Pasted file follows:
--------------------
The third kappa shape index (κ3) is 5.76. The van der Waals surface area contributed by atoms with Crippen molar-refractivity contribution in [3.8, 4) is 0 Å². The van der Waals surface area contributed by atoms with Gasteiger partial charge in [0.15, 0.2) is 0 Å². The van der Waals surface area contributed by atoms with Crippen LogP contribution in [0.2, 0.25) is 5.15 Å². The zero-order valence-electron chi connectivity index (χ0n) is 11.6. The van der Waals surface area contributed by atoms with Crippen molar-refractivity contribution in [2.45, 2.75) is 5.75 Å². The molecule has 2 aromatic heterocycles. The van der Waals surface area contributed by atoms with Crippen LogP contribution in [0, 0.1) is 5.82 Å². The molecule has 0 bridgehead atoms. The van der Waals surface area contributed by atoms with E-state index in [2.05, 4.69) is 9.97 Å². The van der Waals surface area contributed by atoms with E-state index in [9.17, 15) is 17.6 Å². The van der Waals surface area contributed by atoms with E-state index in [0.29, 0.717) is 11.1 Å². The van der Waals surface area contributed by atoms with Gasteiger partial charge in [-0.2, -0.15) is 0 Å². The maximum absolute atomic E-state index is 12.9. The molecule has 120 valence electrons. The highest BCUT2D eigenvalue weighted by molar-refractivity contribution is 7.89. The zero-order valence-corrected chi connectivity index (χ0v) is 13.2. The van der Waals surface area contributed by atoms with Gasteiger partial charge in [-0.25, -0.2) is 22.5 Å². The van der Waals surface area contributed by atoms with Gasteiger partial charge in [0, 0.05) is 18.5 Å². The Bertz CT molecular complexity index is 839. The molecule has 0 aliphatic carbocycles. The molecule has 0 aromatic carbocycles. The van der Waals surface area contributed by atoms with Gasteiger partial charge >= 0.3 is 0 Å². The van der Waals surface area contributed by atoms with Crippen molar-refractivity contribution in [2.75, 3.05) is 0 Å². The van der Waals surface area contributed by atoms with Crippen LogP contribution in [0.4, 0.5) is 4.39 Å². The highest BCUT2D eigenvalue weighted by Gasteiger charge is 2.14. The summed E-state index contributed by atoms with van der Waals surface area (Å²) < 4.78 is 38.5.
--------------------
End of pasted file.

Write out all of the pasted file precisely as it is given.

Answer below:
The third kappa shape index (κ3) is 5.76. The van der Waals surface area contributed by atoms with Crippen molar-refractivity contribution in [3.8, 4) is 0 Å². The van der Waals surface area contributed by atoms with Gasteiger partial charge in [0.15, 0.2) is 0 Å². The van der Waals surface area contributed by atoms with Crippen LogP contribution in [0.2, 0.25) is 5.15 Å². The zero-order valence-electron chi connectivity index (χ0n) is 11.6. The van der Waals surface area contributed by atoms with Crippen molar-refractivity contribution in [2.45, 2.75) is 5.75 Å². The molecule has 2 aromatic heterocycles. The van der Waals surface area contributed by atoms with Crippen LogP contribution in [0, 0.1) is 5.82 Å². The molecule has 0 bridgehead atoms. The van der Waals surface area contributed by atoms with E-state index in [2.05, 4.69) is 9.97 Å². The van der Waals surface area contributed by atoms with E-state index in [9.17, 15) is 17.6 Å². The van der Waals surface area contributed by atoms with E-state index in [0.29, 0.717) is 11.1 Å². The van der Waals surface area contributed by atoms with Gasteiger partial charge in [-0.2, -0.15) is 0 Å². The maximum absolute atomic E-state index is 12.9. The molecule has 120 valence electrons. The highest BCUT2D eigenvalue weighted by molar-refractivity contribution is 7.89. The zero-order valence-corrected chi connectivity index (χ0v) is 13.2. The van der Waals surface area contributed by atoms with Gasteiger partial charge in [-0.25, -0.2) is 22.5 Å². The van der Waals surface area contributed by atoms with Gasteiger partial charge in [0, 0.05) is 18.5 Å². The Bertz CT molecular complexity index is 839. The molecule has 0 aliphatic carbocycles. The molecule has 0 aromatic carbocycles. The van der Waals surface area contributed by atoms with Gasteiger partial charge >= 0.3 is 0 Å². The van der Waals surface area contributed by atoms with Crippen molar-refractivity contribution in [2.75, 3.05) is 0 Å². The van der Waals surface area contributed by atoms with Crippen LogP contribution in [0.4, 0.5) is 4.39 Å². The highest BCUT2D eigenvalue weighted by Gasteiger charge is 2.14. The summed E-state index contributed by atoms with van der Waals surface area (Å²) < 4.78 is 38.5.